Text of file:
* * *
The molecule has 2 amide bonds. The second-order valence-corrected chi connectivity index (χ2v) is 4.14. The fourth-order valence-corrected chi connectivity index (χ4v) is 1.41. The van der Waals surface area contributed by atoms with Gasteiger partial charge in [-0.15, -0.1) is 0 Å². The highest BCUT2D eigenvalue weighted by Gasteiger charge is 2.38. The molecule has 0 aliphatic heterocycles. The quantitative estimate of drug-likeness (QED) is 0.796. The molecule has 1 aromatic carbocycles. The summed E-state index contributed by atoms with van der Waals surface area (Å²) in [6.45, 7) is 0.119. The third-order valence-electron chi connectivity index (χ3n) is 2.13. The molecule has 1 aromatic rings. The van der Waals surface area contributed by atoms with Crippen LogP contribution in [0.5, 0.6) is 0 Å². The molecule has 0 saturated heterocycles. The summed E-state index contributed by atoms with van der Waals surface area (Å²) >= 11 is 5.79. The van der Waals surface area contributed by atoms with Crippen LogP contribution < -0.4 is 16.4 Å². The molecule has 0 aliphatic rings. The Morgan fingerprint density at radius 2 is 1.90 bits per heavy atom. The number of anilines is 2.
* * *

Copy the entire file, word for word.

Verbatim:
The molecule has 2 amide bonds. The second-order valence-corrected chi connectivity index (χ2v) is 4.14. The fourth-order valence-corrected chi connectivity index (χ4v) is 1.41. The van der Waals surface area contributed by atoms with Gasteiger partial charge in [-0.15, -0.1) is 0 Å². The highest BCUT2D eigenvalue weighted by Gasteiger charge is 2.38. The molecule has 0 aliphatic heterocycles. The quantitative estimate of drug-likeness (QED) is 0.796. The molecule has 1 aromatic carbocycles. The summed E-state index contributed by atoms with van der Waals surface area (Å²) in [6.45, 7) is 0.119. The third-order valence-electron chi connectivity index (χ3n) is 2.13. The molecule has 1 aromatic rings. The van der Waals surface area contributed by atoms with Crippen LogP contribution in [0.5, 0.6) is 0 Å². The molecule has 0 saturated heterocycles. The summed E-state index contributed by atoms with van der Waals surface area (Å²) >= 11 is 5.79. The van der Waals surface area contributed by atoms with Crippen LogP contribution < -0.4 is 16.4 Å². The molecule has 0 aliphatic rings. The Morgan fingerprint density at radius 2 is 1.90 bits per heavy atom. The number of anilines is 2.